2021-12-12 14:06:54.395319 [INFO] GoBang starts now
2021-12-12 14:06:54.432027 [INFO] Hardware has been initialized successfully.
2021-12-12 14:06:54.434840 [INFO] calibration points have been loaded
2021-12-12 14:06:54.446855 [INFO] Control flags has been initialized
2021-12-12 14:06:54.482595 [INFO] Start the flag reading timer
2021-12-12 14:06:54.484239 [INFO] Waiting for human to place chess stone
In our demo, our initial objective is achieved very well, the machine can identify what exactly a human puts on the board with the accurate result and fast response; the step will be recorded and understood by AI to generate the new steps, then the plant can successfully pick up a go piece and move to its destination with relatively accurate correction and calibration. During our test, the AI performs well and can always generate defensive steps to prevent us win. The game GUI looks fancy and all the buttons on it worked, GUI is capable of displaying the board and the go pieces, and also showing the order of each step. Our improved red circle is easy to be detected by using Holf transform, and the moving strategy to deal with the situation when the red circle is out of region worked well. In terms of AI, we found that the speed boosts exponentially if the size of the board mitigates (from 18x18 to 9x9). Also, the alpha-beta cutting strategy can reduce up to 50% calculation time, but it improves very little when the board is small (9x9). However, we also find that the z-axis performs not stable enough, sometimes it performs the idle rotation, resulting in the fact that the suction cup is not close to the go piece or the lifting height is not higher enough. These failure cases happen occasionally, we need to correct them manually in order not to influence the other go pieces.
During our project, we encountered a lot of hardware and software problems and bugs, and most of them are fixed. In terms of circle detection using OpenCV, we recommend using the color red, blue, or green, because these colors are easy to filter out by transferring BGR images into HSL or HSV and setting a suitable threshold. Another important tip is to make the surface of the circle as rough as possible since the light can be reflected if the surface is smooth, once the light from the lab or environment is reflected too much, the circle will contain a small white area which causes trouble for detecting circle. Also, try to add a white background or any other pure color background for the circle, this would help to filter out the noise and enhance the contrast rate. For step motor control, feedback control is more smooth and accurate than open-loop control. However, the step motor we used does not provide encoder feedback, thus we use the camera to detect the position of the red circle, and compared it with the ideal position to obtain the error. This is accurate enough for playing the board game, but not enough for tasks that require a lower deviation. If the task requires higher accuracy, we would recommend using servo motors instead. Besides, we also found that the machine learning method in playing GoBang may not achieve better performance over the traditional method. The machine learning method requires a well-designed model and massive training, which is more suitable for someone who has experience in it. Last, a system that has over 1000 thousand line codes needs a log system to record the information when running it, it would be useful to locate the bug and solve it.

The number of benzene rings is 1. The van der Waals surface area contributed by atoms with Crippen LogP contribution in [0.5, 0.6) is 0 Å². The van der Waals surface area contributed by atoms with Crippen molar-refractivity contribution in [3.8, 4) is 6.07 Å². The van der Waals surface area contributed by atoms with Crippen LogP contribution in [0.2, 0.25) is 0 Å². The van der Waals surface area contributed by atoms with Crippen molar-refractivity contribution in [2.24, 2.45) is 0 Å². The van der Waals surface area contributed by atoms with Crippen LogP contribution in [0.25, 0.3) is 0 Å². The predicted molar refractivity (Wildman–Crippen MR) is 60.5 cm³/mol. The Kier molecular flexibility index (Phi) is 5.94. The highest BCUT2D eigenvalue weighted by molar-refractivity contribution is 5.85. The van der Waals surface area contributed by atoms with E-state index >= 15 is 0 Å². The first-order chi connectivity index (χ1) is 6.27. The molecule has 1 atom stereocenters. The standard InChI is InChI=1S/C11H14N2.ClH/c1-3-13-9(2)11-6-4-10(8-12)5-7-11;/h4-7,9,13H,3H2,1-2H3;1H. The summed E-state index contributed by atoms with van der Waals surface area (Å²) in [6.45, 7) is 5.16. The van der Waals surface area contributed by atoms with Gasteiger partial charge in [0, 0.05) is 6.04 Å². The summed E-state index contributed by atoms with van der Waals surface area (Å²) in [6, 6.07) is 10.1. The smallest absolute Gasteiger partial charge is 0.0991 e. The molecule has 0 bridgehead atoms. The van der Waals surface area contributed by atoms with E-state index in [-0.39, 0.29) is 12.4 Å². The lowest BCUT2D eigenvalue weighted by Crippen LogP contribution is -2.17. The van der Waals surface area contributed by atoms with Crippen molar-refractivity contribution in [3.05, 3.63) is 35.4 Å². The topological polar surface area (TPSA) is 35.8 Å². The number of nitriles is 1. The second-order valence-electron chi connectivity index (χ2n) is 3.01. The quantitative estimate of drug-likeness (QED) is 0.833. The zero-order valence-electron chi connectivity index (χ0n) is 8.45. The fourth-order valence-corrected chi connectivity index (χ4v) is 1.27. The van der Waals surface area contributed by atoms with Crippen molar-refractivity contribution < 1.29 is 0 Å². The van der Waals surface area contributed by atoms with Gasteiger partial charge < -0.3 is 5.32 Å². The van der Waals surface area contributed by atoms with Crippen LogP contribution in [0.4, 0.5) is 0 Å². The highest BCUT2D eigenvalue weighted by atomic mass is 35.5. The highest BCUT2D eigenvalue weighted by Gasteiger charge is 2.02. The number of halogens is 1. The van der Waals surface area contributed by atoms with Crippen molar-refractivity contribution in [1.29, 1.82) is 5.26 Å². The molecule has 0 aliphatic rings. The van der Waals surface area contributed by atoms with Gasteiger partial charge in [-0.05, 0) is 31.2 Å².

As described in the result, our current system works fine and can play with humans very well. But there still exist some problems or improvements that can be done in the future. The z-axis is not working well, it often does idle rotation because the gear bite is not strong enough. Therefore, the z-axis could be improved by using different lifting and declining approaches since the step motor combined with a belt attached to a pencil is not smooth enough, sometimes it can even be stuck. Besides, the current system still requires humans to place a white piece on the calibration point, which is not cool enough. In the future, we hope it can automatically pick up a go piece from the piece pool, human action is no longer involved. For AI, machine learning can be used to enhance AI’s ability, so it will be more challenging and interesting. In addition, the game can be online so that we can play with friends as if your friend is sitting in front of you picking up go pieces.
Designed the software architecture, implment game GUI/AI, logging, board identification, project code management, web & video.
Tested the overall system, wiring & soldering, calibration algorithm design, image processing, step motor control.